So how does one take that extra step to make sure they stand out? Being too creative or daring can be risky, especially among more cantankerous fandoms, not to mention expensive. Many of the steampunk cosplayers discussed the long hours and expenses that came with making a bigger and better costume, but that may not be an option for everyone. Even mash-up characters can force a little creative thinking to stay under budget.

Amy Wilder by Ben Stadler-Ammon

Amy Wilder by Ben Stadler-Ammon

“Materials are always a challenge with any costume but these days you can buy everything from Wonder Woman to Princess Bubblegum at Wal-Mart,” Starr said. “You can’t go to your local JoAnn’s [a fabric store] and expect to find the right materials for a custom piece. Hours of research and phone calls happen to track down plastics, sequins, dyes, and closures. I spent an hour in home depot trying to pick the right nails for my Pin-Head fascinator. You become a wizard at using everything in your reach to create original versions of characters. Nothing is safe in your home. I’ve used place mats, shower curtains, cat toys, and tree branches for my costumes.”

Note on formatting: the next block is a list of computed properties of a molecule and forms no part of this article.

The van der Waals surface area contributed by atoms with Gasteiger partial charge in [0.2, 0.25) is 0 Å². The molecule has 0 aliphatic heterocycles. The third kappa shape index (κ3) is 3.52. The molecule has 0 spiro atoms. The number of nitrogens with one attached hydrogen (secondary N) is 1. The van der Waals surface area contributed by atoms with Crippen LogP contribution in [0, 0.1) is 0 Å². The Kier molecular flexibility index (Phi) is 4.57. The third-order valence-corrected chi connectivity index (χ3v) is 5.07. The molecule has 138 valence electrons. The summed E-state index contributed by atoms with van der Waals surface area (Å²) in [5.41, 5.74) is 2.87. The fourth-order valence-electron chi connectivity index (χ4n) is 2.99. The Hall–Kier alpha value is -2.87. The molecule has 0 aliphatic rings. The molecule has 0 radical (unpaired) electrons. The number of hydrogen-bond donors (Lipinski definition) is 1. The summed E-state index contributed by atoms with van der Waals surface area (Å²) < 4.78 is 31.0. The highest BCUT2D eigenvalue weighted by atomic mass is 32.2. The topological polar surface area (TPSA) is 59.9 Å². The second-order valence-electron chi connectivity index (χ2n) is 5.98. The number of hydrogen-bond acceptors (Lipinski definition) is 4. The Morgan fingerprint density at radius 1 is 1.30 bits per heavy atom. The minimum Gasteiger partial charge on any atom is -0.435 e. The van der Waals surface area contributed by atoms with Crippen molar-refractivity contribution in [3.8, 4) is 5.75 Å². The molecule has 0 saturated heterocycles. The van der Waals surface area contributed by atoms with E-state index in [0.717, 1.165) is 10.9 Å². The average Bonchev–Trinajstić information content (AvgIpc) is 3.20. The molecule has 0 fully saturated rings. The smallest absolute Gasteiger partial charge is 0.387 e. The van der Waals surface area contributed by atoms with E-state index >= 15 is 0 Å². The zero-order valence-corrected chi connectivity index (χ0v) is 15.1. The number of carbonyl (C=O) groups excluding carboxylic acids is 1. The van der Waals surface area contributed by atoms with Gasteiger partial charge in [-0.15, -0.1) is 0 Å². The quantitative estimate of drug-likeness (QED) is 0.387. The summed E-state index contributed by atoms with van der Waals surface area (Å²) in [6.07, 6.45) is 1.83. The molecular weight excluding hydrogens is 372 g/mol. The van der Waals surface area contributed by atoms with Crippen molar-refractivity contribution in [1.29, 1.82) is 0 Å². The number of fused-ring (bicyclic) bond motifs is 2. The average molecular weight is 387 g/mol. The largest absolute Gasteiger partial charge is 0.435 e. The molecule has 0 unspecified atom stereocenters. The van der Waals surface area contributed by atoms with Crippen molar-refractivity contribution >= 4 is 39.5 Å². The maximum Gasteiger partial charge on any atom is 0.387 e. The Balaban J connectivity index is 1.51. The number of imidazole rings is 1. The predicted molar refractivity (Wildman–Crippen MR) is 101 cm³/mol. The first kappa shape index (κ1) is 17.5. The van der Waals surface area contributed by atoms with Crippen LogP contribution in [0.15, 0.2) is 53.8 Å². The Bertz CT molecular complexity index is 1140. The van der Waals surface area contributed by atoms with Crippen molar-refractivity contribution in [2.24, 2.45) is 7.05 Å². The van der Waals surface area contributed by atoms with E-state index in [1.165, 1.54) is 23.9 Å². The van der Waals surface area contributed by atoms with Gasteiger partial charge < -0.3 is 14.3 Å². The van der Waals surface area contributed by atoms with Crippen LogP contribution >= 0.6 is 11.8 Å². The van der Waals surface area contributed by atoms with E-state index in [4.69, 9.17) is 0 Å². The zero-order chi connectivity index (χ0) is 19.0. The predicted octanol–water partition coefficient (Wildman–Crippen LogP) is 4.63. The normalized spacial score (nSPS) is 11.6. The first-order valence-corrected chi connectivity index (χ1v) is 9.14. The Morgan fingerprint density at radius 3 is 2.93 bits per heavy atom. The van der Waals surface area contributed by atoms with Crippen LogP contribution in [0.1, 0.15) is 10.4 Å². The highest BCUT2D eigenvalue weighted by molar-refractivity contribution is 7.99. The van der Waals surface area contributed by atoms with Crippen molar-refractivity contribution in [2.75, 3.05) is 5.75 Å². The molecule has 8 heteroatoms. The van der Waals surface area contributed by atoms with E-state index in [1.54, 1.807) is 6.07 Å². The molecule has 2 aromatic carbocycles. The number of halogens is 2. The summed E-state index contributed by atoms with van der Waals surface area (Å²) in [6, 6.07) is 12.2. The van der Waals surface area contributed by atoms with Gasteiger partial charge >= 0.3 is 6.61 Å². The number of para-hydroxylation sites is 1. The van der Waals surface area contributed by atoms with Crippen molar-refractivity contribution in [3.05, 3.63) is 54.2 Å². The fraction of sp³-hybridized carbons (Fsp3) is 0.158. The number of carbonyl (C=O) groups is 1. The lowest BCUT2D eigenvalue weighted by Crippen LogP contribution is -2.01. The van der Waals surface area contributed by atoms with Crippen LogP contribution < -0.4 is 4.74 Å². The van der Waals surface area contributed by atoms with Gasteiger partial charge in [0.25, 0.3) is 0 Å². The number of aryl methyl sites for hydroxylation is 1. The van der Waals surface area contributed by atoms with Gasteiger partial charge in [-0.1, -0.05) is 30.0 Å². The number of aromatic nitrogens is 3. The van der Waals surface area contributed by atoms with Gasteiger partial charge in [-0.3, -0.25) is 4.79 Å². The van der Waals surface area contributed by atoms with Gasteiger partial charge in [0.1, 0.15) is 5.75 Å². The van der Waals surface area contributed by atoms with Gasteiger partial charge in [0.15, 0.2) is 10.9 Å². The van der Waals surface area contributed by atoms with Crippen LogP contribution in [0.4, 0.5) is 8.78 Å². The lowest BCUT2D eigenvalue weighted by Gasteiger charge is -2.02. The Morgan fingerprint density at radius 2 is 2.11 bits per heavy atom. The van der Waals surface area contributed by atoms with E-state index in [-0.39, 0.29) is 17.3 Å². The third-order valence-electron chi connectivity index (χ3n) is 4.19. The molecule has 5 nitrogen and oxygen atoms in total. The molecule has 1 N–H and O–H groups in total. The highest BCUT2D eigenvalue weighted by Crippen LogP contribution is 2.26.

Being bold has its own set of problems as well, not only with the risk of drawing criticism—like the story Carlye told me about someone being upset that her Sailor Jupiter bow was a quarter of an inch off in size—but also in standing out above everyone else (sometimes literally, stilt woman who held up traffic). That can create unwanted attention, cheap imitations, or even jealousy. I learned quickly that the cosplay community has claws, and not just the press-on variety.

“Years ago I quickly found out that fandom can be extreme and nasty,” Carlye said. “I think the biggest reason there are still so few original takes on characters is because in a subculture of standing out no one wants to stand out that much. People like a sense of community that mainstream cosplay brings. I’d personally prefer to make a scene and stand out.”

There are certainly those who aren’t afraid to cross a few lines, to wear something different, or just grab attention by going against the trend. Someone like Chace Ambrose, who got tired of seeing a sea of similar Marvel characters, decided things could be shaken up with a good mash-up of the classic superheroes with Hello Kitty.